When I wrote my previous post of things I learned in Boston last week, I really wanted to come up with 26 items, but since it was getting late when I posted, Lani encouraged me to keep it to "an even ten." So without further ado, here are a few more.
11. The crowd was simply amazing! Don't let yourself tune it out. Soak it up. Let it energize you.
12. Take an early bus. I got to Boston Common about 6:15, and didn't have to wait in line either at the port-a-potties or to get on the bus.
13. Bring warm clothes to Hopkinton. It's pretty chilly at 7 AM. Although I had pants, a long sleeve shirt and my sweet Boston Marathon jacket, I was wishing I had a sweatshirt or something extra to wear.
14. Bring sunscreen. It was a beautiful day in New England. By the time I finished, my face, arms and neck were pretty red.
15. Give high 5s. I guess this is related to #11, but it was fun to see the kids faces light up when I reached my hand out to theirs.
16. Put your name on your shirt. Again, this is related to #11. This was probably the smartest thing I could have done. Think of something unique. "Ax" is definitely a little cooler than "Reid." The spectators definitely got into it.
17. A simple left turn can mean so much. That turn from Hereford St onto Boylston was amazing. Spectators were lined up probably 5 or 6 deep. The sound was deafening. You can see the finish and you know you're gonna make it. This guy describes it perfectly.
18. No matter how much you're hurting, you always have something left for the final push to the finish. This is something I've always believed. This race reminded me of that.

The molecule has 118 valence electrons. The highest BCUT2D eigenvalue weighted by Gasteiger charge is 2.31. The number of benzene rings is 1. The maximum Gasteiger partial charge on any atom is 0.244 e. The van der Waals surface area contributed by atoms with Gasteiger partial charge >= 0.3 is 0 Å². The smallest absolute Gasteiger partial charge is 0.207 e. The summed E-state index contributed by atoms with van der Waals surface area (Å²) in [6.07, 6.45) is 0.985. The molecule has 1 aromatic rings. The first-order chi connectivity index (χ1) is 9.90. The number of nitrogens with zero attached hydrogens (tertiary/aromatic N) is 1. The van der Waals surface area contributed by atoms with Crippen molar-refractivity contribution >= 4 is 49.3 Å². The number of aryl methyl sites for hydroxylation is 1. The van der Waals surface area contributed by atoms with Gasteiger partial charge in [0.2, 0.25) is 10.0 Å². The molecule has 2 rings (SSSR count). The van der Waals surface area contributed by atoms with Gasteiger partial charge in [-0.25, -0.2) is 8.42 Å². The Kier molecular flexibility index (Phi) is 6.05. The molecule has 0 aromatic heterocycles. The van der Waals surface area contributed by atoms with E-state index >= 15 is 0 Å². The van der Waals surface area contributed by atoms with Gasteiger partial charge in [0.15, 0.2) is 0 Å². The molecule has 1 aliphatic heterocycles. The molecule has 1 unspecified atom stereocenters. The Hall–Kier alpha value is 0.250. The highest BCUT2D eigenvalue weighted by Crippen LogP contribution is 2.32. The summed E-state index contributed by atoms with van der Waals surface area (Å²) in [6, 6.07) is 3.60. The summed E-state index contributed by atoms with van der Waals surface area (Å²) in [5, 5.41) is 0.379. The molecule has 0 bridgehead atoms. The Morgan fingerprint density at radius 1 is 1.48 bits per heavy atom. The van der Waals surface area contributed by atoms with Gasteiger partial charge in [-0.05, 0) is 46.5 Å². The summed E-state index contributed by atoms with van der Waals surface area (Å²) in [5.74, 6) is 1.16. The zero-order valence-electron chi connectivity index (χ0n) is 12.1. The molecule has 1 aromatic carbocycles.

19. It's hard to hold back at the beginning. Anyone giving advice for Boston will tell you to take things easy the first few miles (which are downhill) and save it for later in the race. I think I did a pretty good job, but could have kept it a little slower.
20. Don't worry about time. This is Boston; enjoy the experience and have a good time. Although I didn't make the time I was hoping for, I had a great time.
21. Keep your eyes up. New England is such a beautiful region of the country. I realized, from looking at pictures from the race, I totally missed out on a lot of the scenery.
22. My experience is worth a lot more than a few buck on ebay. I was wishing I had picked up some more souvenirs, so I was checking it out and I found people selling their finisher's medals. Isn't that ridiculous?! I'm not the only one who feels this way.
23. Make a friend in Hopkinton. It'll ease your nerves and help time go by more quickly.
24. Co-workers will think you're awesome. When I went back to work, countless people came to congratulate me. I was even asked to share my experience with the 5th grade classes who were talking about drugs and how I wouldn't have been able to do what I did if I had been using drugs.
25. Kids at school think it's cool. A school psychologist is not a real high profile position in my school. But after my visit with the 5th graders, I've gotten a lot more hi's, waves, and smiles of recognition.
26. Be prepared for a never-ending high. It's been almost 2 weeks, and I still can't stop thinking about it.
26.2. Virtual friends are awesome! I felt tons of support and encouragement from all of you out there. Thanks for reading my blog and running with me.